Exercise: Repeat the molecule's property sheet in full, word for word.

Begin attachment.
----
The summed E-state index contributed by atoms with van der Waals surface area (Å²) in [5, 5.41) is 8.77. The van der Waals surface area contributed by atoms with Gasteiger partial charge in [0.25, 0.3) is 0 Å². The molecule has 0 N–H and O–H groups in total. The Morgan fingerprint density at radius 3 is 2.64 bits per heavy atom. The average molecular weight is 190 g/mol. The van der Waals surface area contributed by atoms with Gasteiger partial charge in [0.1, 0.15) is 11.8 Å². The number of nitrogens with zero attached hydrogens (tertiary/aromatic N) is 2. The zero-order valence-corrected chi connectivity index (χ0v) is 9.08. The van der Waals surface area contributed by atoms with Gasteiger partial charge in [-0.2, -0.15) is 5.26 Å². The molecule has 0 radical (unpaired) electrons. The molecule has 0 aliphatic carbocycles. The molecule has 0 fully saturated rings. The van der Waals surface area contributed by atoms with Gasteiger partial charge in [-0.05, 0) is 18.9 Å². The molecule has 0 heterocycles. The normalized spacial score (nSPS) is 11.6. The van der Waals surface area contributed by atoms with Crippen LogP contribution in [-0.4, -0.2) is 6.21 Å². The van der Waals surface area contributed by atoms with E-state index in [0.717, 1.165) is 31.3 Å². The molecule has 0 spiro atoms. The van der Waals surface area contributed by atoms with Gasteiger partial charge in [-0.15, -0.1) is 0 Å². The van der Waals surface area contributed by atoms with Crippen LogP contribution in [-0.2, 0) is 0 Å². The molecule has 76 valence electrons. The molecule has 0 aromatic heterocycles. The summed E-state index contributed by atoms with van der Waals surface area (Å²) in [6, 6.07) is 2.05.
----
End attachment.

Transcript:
The summed E-state index contributed by atoms with van der Waals surface area (Å²) in [5, 5.41) is 8.77. The van der Waals surface area contributed by atoms with Gasteiger partial charge in [0.25, 0.3) is 0 Å². The molecule has 0 N–H and O–H groups in total. The Morgan fingerprint density at radius 3 is 2.64 bits per heavy atom. The average molecular weight is 190 g/mol. The van der Waals surface area contributed by atoms with Gasteiger partial charge in [0.1, 0.15) is 11.8 Å². The number of nitrogens with zero attached hydrogens (tertiary/aromatic N) is 2. The zero-order valence-corrected chi connectivity index (χ0v) is 9.08. The van der Waals surface area contributed by atoms with Gasteiger partial charge in [-0.2, -0.15) is 5.26 Å². The molecule has 0 radical (unpaired) electrons. The molecule has 0 aliphatic carbocycles. The molecule has 0 fully saturated rings. The van der Waals surface area contributed by atoms with Gasteiger partial charge in [-0.05, 0) is 18.9 Å². The molecule has 0 heterocycles. The normalized spacial score (nSPS) is 11.6. The van der Waals surface area contributed by atoms with Crippen LogP contribution in [-0.4, -0.2) is 6.21 Å². The van der Waals surface area contributed by atoms with E-state index in [0.717, 1.165) is 31.3 Å². The molecule has 0 spiro atoms. The van der Waals surface area contributed by atoms with Gasteiger partial charge in [-0.15, -0.1) is 0 Å². The van der Waals surface area contributed by atoms with Crippen LogP contribution in [-0.2, 0) is 0 Å². The molecule has 76 valence electrons. The molecule has 0 aromatic heterocycles. The summed E-state index contributed by atoms with van der Waals surface area (Å²) in [6, 6.07) is 2.05.